The overarching sound in Rispah feels utterely fluid, nothing is jerking and awkward, dramatic or surprising, to both ease you into what is a relatively ambitious collection of tracks and to mask the strong emotions that form the entire record’s foundations. A driving inspiration for the album came from lead singer and guitarist Dave Okumu’s loss of his mother, and after repeat listens and peeling back the layers on Rispah’s sounds each dedication to her reveals itself. At the end of closing track Protection the listener is steadily sunk into the sounds of rhythms of a funeral song traditional to Okumu’s family culture. Apprently this is actually a sample of his mother’s funeral, a dramatic demonstration of the catharsis held within Rispah.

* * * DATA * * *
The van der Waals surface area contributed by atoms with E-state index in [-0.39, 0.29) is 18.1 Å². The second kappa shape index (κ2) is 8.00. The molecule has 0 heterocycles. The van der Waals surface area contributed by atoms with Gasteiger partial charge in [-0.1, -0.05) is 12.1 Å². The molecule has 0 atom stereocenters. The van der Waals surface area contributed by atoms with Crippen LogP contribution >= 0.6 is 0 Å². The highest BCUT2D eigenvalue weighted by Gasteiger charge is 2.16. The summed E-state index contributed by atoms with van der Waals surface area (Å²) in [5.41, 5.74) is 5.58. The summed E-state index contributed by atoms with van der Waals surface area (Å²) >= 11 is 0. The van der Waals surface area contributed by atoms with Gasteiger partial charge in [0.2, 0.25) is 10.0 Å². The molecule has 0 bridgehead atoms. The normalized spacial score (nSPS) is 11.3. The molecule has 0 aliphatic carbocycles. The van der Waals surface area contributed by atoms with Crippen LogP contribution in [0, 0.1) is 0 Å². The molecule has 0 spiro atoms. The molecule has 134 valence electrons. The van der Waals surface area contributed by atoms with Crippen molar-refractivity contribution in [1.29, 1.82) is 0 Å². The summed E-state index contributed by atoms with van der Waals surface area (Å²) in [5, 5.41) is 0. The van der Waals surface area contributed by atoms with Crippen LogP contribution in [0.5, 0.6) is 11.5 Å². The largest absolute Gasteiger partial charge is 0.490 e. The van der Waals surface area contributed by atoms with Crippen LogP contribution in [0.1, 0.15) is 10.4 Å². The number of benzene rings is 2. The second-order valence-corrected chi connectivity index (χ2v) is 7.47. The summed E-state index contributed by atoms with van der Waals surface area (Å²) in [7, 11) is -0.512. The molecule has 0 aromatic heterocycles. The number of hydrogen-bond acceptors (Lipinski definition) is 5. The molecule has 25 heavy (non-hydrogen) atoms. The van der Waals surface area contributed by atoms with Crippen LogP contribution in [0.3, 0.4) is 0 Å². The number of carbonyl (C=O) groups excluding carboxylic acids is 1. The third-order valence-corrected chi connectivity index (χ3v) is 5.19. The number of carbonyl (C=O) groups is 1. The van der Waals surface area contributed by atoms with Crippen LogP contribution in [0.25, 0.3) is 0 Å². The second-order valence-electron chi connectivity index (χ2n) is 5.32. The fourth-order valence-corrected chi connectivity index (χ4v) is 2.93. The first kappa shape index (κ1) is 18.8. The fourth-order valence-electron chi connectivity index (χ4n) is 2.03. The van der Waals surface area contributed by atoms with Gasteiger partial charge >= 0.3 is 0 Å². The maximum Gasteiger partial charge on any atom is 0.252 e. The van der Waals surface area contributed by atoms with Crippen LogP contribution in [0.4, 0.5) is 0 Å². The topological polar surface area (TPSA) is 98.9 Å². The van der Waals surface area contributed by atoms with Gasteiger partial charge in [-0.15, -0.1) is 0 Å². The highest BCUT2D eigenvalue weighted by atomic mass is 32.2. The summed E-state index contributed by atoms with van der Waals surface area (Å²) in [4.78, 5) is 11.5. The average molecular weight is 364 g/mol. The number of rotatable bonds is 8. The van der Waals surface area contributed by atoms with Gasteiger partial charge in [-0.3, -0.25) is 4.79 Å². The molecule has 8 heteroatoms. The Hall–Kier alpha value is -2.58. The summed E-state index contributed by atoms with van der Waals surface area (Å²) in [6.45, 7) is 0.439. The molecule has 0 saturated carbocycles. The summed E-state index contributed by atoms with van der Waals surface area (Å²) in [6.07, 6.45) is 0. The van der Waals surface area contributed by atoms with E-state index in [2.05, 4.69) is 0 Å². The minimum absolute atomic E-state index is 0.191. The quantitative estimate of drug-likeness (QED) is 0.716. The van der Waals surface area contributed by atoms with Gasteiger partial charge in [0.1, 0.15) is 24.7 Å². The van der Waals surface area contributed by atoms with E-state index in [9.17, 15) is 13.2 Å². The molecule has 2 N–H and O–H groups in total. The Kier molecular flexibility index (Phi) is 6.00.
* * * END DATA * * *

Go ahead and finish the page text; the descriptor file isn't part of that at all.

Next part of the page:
All of these details are buried under waves of delay and reverberated guitars, creating a lush texture and depth that only makes peeling back these layers to find this catharsis all the more enjoyable. From start to finish this fluidity, is however, unrelenting, and upon finishing a full listening of Rispah it feels like waking from a dream of sorts, having to readjust to noises that don’t sound like they’re recorded in the Batcave, but maybe this is the intention. To make Rispah sound like one continuous dream maybe reflects the surreal nature of passing and grief, and how seperated it can be normal life.